Thomas, I can think of no lovelier way to start the weekend than reading your comment. Thanks for taking the time to write. Love your spirit of innovation. (Clearly you must have been an Italian in a previous life.) And may we just add, building everything else around the amount of pork in a recipe is pretty much a rule to live by, I think.

  3. Sita Krishnaswamy says:

    This was a very delicious and flavorful soup. Like the tester I was a little concerned about
    sautéing the pancetta for only three minutes. I usually caramelise mine. But nevertheless the
    flavors and the textures were quite right in this one. I had just opened a can of tomato paste for another recipe which called only for a tablespoon, so I threw in about three tbsps of tomato paste in there in addition to the three tablespoons of tomatoes. That did the trick. The only gaffe was that I did add two cups of pasta, which was way too much. It became more like a thick stew very quickly. And 14 ounces of potatoes were two medium ones. I had just made homemade chicken stock so that indeed dada great flavor to the soup. This is an easy recipe to whip up even on a week night. The only change I would make is to add way less pasta, maybe a cup, and the addition of tomato paste.

    • Renee Schettler Rossi, LC Editor-in-Chief says:

      Appreciate you sharing your tweaking, Sita. It seems everyone we know who’s made this classic Italian soup has their own way with it, and I love that it’s so eminently variable and yet so unfailingly pleasing. And yes, made-from-scratch stock makes EVERYTHING better, does it not?

      • Sita krishnaswamy says:

        Yes Renee nothing like homemade chicken or veggie stock to make everything just perfect.

  4. may says:

    Amazing recipe!! Thanks for this. I have a feeling this will become a regular on the dinner table. The only thing I have to add is that when I have pasta with my soup, I typically make it on the side and throw it into the bowls before serving. I never finish my soup in one go. And then I don’t run the risk of soggy pasta floating around.

    Thank you again so much for this delicious recipe. I love it and I love discovering your site.

    • Renee Schettler Rossi, LC Editor-in-Chief says:

      May, welcome! And thank you, that’s terrific advice, makes perfect sense. As someone else commented just yesterday, keeping the pasta separate from the soup ’till the last minute ensures that any leftovers are equally lovely and not at all gummy. We look forward to hearing your response to other recipes…

  5. Esther says:

    It sounds wonderful! Do you think I can make a day or two ahead? Could I refrig or freeze? I would not add the pasta until just before serving… Having company and would love to make ahead…Any suggestions for something else to serve along w/this? I thought salad…crisp baguette…pizza? Anyone have any thoughts to share?

    • Renee Schettler Rossi, LC Editor-in-Chief says:

      Morning, Esther. This soup keeps beautifully in the fridge, so yes, as long as you keep the pasta separate, I think you’ll be quite fine. I wouldn’t freeze it, not if you’re holding it for just a day or two. As for what to serve alongside, I think some lovely artisanal bread would be sufficient, although let’s open this up to everyone else who’s made this recipe before…suggestions?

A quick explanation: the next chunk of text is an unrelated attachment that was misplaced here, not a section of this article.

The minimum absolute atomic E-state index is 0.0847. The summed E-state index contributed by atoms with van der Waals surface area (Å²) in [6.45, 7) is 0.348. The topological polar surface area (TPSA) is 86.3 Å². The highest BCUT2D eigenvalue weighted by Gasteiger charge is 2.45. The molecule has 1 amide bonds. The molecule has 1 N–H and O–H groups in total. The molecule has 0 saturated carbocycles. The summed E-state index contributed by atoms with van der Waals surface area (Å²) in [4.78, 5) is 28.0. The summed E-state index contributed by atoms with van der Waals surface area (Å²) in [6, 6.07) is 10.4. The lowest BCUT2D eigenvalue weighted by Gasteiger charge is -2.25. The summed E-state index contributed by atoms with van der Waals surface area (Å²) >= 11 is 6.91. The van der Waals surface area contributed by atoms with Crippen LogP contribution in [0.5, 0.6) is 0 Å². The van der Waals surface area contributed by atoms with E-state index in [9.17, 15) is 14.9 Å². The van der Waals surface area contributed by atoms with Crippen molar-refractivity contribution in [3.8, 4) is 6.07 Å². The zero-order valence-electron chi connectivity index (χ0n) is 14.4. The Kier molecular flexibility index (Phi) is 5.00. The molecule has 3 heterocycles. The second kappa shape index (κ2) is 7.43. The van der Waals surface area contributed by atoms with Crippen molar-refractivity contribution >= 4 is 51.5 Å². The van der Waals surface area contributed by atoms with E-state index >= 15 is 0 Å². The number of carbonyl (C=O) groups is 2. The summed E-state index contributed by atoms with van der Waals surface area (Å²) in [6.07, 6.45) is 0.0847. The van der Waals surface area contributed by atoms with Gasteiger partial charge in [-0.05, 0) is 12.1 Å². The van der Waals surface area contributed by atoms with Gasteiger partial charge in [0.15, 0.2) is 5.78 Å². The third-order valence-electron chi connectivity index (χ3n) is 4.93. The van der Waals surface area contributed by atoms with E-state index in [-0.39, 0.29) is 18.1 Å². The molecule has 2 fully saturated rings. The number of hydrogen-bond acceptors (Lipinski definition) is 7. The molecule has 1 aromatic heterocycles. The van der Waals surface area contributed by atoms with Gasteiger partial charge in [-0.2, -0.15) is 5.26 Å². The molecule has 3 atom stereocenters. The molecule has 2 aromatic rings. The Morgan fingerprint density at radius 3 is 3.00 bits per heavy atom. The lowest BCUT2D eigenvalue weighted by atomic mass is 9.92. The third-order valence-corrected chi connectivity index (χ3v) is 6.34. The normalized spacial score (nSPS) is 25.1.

• Testers Choice says:

      Good morning Esther, I would go with some nice crispy baguette as you suggested. A simple salad to start is always a nice thing too. This soup is a meal in itself so I would not bother with anything else than that! Cannot wait for you to try it as I am sure you will absolutely love it.

  6. Sita Krishnaswamy says:

    The soup is a meal in itself, although I did serve a nice crisp Caesar Salad with it with homemade croutons brushed just with extra virgin olive oil and homemade bacon bits. It complemented the flavors of the soup beautifully. It is a delicious soup, I am sure you will enjoy it. Just adjust the amount of pasta you add to the soup. (I decreased the amount; see my earlier comment.) Hope you enjoy it, Esther.

  7. Jackie G. says:

    Hello there Esther! We have enjoyed this wonderful soup with some crusty bread, some garlic bread, a green salad, and once, with a fennel and orange salad that I like to make. It may sound strange, but we had the ingredients, and it sounded like a refreshing contrast to the soup. It really worked. Mind you, we did not have all of those at one time. The soup is that good. You’ll be making it more than once, so you can experiment with the sides. Please let everyone know what you decided on, and how you liked it.

  8. Esther says:

    My sincere thanks to you all…we are a family that loves to eat and leftovers are always enjoyed ! So this is what I am thinking …
    To welcome with wine and cheeses …
    Sit down to a Stuffed Artichoke … (breadcrumbs, oil, garlic, stems, s&p)
    Soup and salad and crusty bread … (fennel and orange salad sounds great or something similar … any suggestions ?)
    Dessert .. something light and simple (would love to make pots de creme but thinking it is a bit too heavy and too rich …
    Maybe a nice ice cream and/or sorbet with cookies …?
    Would love your thoughts …

    • Renee Schettler Rossi, LC Editor-in-Chief says:

      Sounds lovely, Esther. I do like the sounds of that orange and fennel salad. As for dessert, a simple gelato sounds nice, although I dare say I doubt pots de creme would be too heavy. Anyone have any other suggestions?